180.000 cars stay home

When I read this, at first I thought “wow”. That’s an incredible number of cars. According to the article, 1,7 million people working from home equals 180.000 cars less. Suddenly the number of cars sounds a lot less incredible. That’s why I want to know: How did they calculate this? I decided to give it a try.

– Dutch population: 16,5 million
– Dutch labor force: 8,5 million
– Total number of cars: 8 million
– For 40 percent of travels longer than 10 km, public transportation is used
– On a daily basis, 1 million people use public transport
– 30 percent of the total population uses a car
– 1,43 people use a car on average (less during rush hour)

Interesting you might say. But what’s you’re point? Well, based on this information, 360.000 to 637.500 cars would stay home. Which is a lot more compared to PWC’s calculations. I guess my question stays the same. How did they calculate this?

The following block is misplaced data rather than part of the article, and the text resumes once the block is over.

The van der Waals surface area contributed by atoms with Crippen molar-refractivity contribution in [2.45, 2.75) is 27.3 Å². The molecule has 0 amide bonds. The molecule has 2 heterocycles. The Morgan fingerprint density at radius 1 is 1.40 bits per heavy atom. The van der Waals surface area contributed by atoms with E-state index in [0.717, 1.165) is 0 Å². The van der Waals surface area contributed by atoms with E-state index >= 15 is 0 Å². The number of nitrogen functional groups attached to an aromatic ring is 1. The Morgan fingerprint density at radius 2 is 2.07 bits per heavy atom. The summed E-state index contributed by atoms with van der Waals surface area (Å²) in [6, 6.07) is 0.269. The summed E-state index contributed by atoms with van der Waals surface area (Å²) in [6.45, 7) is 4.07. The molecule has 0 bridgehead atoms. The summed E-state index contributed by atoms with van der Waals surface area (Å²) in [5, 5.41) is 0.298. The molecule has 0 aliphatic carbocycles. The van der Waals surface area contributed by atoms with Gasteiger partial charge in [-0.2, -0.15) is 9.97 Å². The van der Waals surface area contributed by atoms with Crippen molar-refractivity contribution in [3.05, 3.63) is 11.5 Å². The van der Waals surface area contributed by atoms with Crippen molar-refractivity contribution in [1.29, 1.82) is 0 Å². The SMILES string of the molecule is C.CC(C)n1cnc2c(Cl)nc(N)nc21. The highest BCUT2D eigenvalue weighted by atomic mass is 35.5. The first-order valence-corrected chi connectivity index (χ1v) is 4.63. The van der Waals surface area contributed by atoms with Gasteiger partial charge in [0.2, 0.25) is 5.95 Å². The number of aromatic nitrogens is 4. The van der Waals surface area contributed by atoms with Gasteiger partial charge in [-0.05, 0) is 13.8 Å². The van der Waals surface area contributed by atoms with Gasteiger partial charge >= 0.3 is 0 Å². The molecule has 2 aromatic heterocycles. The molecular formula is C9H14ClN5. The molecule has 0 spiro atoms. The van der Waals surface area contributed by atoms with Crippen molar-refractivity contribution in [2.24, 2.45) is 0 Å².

A promising scenario

Perhaps most promising is the scenario researchers used. A scenario in which twenty percent of the labor force spends one or two days a week working from home. And they’re not talking about the distant future. Nope, researchers used the year 2015. So imagine a scenario for 2020 or 2030. Will we see half of the labor force spending three to four days a week working from home? If so, imagine how a city or an entire country would look like.

Downside

Benefits would come from the reduction in cars on the roads – which in turn would cut traffic, improve air quality and cut accidents. Also companies can reduce their office costs and home workers are more efficient, PWC says. Sounds great?! Not so fast. Despite the positive aspects, home workers also tend to overwork, and it is proven to be difficult to keep work and private life separate. And this makes sense. If you have the ability to work wherever and whenever you want, you’ll also feel the pressure of doing so. Resulting in longer work hours, more stress and less private space (after all, house equals work). It’s the architects job to prevent this from happening, which will be a major challenge. Working from home should be a benefit. Not a downside.